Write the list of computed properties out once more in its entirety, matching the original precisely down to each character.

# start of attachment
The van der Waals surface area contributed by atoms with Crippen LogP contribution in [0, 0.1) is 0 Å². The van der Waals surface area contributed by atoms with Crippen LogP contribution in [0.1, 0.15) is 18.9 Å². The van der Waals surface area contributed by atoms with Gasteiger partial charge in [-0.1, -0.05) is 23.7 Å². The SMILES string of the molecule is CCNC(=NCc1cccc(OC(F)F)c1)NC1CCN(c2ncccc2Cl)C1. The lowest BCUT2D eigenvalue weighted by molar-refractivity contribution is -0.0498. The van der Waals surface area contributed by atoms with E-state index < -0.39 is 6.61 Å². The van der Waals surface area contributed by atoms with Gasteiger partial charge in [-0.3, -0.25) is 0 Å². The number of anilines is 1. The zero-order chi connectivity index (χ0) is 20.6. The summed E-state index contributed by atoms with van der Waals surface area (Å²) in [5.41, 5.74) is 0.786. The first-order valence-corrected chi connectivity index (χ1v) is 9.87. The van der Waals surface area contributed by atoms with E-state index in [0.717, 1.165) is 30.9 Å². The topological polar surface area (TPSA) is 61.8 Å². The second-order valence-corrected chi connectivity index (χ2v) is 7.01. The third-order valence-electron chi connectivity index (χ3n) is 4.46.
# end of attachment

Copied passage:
The van der Waals surface area contributed by atoms with Crippen LogP contribution in [0, 0.1) is 0 Å². The van der Waals surface area contributed by atoms with Crippen LogP contribution in [0.1, 0.15) is 18.9 Å². The van der Waals surface area contributed by atoms with Gasteiger partial charge in [-0.1, -0.05) is 23.7 Å². The SMILES string of the molecule is CCNC(=NCc1cccc(OC(F)F)c1)NC1CCN(c2ncccc2Cl)C1. The lowest BCUT2D eigenvalue weighted by molar-refractivity contribution is -0.0498. The van der Waals surface area contributed by atoms with E-state index < -0.39 is 6.61 Å². The van der Waals surface area contributed by atoms with Gasteiger partial charge in [-0.3, -0.25) is 0 Å². The number of anilines is 1. The zero-order chi connectivity index (χ0) is 20.6. The summed E-state index contributed by atoms with van der Waals surface area (Å²) in [5.41, 5.74) is 0.786. The first-order valence-corrected chi connectivity index (χ1v) is 9.87. The van der Waals surface area contributed by atoms with E-state index in [0.717, 1.165) is 30.9 Å². The topological polar surface area (TPSA) is 61.8 Å². The second-order valence-corrected chi connectivity index (χ2v) is 7.01. The third-order valence-electron chi connectivity index (χ3n) is 4.46.